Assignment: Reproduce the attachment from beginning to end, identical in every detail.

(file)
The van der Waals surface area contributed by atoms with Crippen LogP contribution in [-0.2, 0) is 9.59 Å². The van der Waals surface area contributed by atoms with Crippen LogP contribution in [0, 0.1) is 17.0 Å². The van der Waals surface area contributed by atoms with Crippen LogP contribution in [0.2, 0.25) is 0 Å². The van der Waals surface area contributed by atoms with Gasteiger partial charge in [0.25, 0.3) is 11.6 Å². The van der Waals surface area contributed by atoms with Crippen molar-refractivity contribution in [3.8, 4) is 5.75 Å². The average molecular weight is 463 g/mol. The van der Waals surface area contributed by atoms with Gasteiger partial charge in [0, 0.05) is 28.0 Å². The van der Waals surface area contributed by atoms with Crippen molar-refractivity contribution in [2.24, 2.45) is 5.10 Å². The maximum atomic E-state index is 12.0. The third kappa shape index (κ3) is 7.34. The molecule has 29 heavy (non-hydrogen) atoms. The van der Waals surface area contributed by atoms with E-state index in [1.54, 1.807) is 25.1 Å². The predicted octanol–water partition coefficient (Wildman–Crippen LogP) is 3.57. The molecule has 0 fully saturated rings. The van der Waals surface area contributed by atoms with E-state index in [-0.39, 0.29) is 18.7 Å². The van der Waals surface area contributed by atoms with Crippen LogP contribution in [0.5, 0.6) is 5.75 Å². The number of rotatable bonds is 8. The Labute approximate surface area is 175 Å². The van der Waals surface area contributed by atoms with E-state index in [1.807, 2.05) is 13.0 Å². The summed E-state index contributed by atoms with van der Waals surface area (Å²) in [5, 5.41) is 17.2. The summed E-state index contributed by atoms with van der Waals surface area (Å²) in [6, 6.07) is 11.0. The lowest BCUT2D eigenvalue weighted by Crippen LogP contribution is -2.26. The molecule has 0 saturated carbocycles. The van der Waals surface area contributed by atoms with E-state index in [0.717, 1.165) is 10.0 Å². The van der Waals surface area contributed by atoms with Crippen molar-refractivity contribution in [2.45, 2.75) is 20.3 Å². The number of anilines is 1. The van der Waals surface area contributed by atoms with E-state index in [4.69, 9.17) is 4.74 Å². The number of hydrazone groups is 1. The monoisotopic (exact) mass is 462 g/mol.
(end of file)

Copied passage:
The van der Waals surface area contributed by atoms with Crippen LogP contribution in [-0.2, 0) is 9.59 Å². The van der Waals surface area contributed by atoms with Crippen LogP contribution in [0, 0.1) is 17.0 Å². The van der Waals surface area contributed by atoms with Crippen LogP contribution in [0.2, 0.25) is 0 Å². The van der Waals surface area contributed by atoms with Gasteiger partial charge in [0.25, 0.3) is 11.6 Å². The van der Waals surface area contributed by atoms with Crippen molar-refractivity contribution in [3.8, 4) is 5.75 Å². The average molecular weight is 463 g/mol. The van der Waals surface area contributed by atoms with Gasteiger partial charge in [0, 0.05) is 28.0 Å². The van der Waals surface area contributed by atoms with Crippen molar-refractivity contribution in [2.24, 2.45) is 5.10 Å². The maximum atomic E-state index is 12.0. The third kappa shape index (κ3) is 7.34. The molecule has 29 heavy (non-hydrogen) atoms. The van der Waals surface area contributed by atoms with E-state index in [1.54, 1.807) is 25.1 Å². The predicted octanol–water partition coefficient (Wildman–Crippen LogP) is 3.57. The molecule has 0 fully saturated rings. The van der Waals surface area contributed by atoms with E-state index in [-0.39, 0.29) is 18.7 Å². The van der Waals surface area contributed by atoms with Crippen LogP contribution in [0.5, 0.6) is 5.75 Å². The number of rotatable bonds is 8. The Labute approximate surface area is 175 Å². The van der Waals surface area contributed by atoms with E-state index in [1.807, 2.05) is 13.0 Å². The summed E-state index contributed by atoms with van der Waals surface area (Å²) in [5, 5.41) is 17.2. The summed E-state index contributed by atoms with van der Waals surface area (Å²) in [6, 6.07) is 11.0. The lowest BCUT2D eigenvalue weighted by Crippen LogP contribution is -2.26. The molecule has 0 saturated carbocycles. The van der Waals surface area contributed by atoms with E-state index in [0.717, 1.165) is 10.0 Å². The van der Waals surface area contributed by atoms with Crippen molar-refractivity contribution in [2.45, 2.75) is 20.3 Å². The number of anilines is 1. The van der Waals surface area contributed by atoms with E-state index in [4.69, 9.17) is 4.74 Å². The number of hydrazone groups is 1. The monoisotopic (exact) mass is 462 g/mol.